What is a US Marshal?

If you have seen reruns of the old TV series Gunsmoke, you may think you know what a U.S. Marshal is. Matt Dillon walked the streets of Dodge City out-drawing the bad guys and keeping law and order in the Old West. That image does have some truth to it, but did you know that the office of US Marshal began much earlier, in the late 18th century?

History of the US Marshal Program

The United States Marshals are the oldest law enforcement group in the country. According to the U.S. Marshal Service website, George Washington signed the Judiciary Law into effect in 1789, creating the US Marshal position. At first it was an appointed job and Washington appointed thirteen, one in every judicial district. They served a four-year term. Their responsibility was to execute federal warrants and other assignments made by the district, circuit or Supreme Court, all of which they had to attend. The government gave them the authority to command any assistance they needed to fulfill their duty, and to hire deputies. On the American frontier, the U.S. Marshal was often the only law in unincorporated areas with no law enforcement agency of their own. From 1850 until 1861 the Fugitive Slave Act required marshals to arrest and return escaped slaves to their masters. During the Civil War, they confiscated property that was being used to support the southern cause, and they helped find Confederate spies. After the war, they helped keep “the peace” in the old west. Virgil Earp was a U.S. Marshal who hired his famous brothers Wyatt and Morgan and gunslinger Doc Holliday as deputies in 1881 when they faced the McLaury brothers and Billy Clanton in the infamous confrontation at the O.K. Corral. U.S. Marshals were active during Prohibition arresting bootleggers and confiscating their equipment. In 1956 the government created the Executive Office of U.S. Marshals and directed that the main duties of a U.S. marshal centered in the federal courts.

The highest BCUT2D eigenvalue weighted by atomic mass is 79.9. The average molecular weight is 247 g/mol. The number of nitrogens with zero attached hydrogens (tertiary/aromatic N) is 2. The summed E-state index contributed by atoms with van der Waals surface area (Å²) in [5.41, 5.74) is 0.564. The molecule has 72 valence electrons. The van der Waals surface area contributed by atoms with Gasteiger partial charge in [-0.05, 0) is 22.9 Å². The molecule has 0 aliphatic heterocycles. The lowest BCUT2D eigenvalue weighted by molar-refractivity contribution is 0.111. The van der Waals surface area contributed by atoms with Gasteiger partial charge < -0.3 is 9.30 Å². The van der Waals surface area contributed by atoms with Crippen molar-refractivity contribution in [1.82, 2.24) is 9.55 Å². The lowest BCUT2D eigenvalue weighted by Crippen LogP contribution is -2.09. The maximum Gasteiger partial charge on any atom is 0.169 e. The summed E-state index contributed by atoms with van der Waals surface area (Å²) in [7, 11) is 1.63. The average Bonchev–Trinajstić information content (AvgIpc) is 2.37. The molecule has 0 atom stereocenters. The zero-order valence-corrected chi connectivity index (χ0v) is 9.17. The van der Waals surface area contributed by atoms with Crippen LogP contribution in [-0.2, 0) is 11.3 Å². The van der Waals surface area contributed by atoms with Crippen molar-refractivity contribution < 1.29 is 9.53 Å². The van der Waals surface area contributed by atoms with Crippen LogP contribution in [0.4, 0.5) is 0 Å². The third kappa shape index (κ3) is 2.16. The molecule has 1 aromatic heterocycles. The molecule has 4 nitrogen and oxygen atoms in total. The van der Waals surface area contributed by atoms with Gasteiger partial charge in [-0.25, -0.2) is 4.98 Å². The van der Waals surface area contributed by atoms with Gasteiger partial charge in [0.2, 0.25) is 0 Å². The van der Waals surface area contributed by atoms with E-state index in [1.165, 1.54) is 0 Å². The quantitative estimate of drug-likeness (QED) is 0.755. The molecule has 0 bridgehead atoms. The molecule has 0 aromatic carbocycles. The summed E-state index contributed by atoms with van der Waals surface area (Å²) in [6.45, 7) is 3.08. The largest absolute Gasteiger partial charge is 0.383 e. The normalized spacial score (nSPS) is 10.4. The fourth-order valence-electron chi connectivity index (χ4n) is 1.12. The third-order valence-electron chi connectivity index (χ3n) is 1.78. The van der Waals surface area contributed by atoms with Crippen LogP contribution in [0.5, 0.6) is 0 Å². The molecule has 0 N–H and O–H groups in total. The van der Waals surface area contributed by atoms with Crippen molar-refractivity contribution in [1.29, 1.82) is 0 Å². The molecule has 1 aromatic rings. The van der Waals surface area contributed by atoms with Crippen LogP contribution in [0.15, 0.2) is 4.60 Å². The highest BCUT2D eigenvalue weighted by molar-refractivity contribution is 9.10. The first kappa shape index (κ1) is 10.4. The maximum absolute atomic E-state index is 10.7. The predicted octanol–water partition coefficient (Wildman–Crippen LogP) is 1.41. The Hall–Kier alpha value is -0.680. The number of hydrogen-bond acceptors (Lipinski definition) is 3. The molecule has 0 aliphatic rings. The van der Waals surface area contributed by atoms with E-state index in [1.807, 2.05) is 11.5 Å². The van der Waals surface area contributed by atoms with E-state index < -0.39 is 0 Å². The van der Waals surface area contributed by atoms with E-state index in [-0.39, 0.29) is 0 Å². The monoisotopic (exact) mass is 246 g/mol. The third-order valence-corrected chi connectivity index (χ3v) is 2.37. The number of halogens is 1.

Today’s U.S. Marshal

U.S. Marshals protect federal courts, including their personnel and buildings, and serve federal warrants. They apprehend fugitives, and protect federal witnesses. In fact, they administer the Federal Witness Protection Program. Sometimes they are called upon to transport federal prisoners. Marshals also manage and sell property that is seized by the federal government. There are 94 marshals in each federal court district. U.S. Marshals are no longer appointed to their positions either.

How to Become a Marshal

People wanting to become marshals must have bachelor’s degrees or three years of related job experience. They must be U.S. Citizens between 21 and 36 years old in good physical condition, have a valid driver’s license and be able to pass a background check. Applicants who are hired must complete a 17 ½ week academy that includes classroom work and physical training. Some of the required courses of the academy are Courtroom Evidence, Court Security, Officer Survival and Prisoner Search and Restraint. They also learn CPR/First Aid and Self Defense.

Related Resource: Correctional Counselor

The marshal has a long and exciting history in America. The job has changed over time and become more specialized. The Bureau of Labor Statistics lists US Marshal salaries with other law enforcement but other sources quote a much higher salary of $36.89 per hour. The U.S. Marshal today may not look like the fictional Matt Dillon strolling the streets of Dodge City, but he serves in a respected and time-honored profession.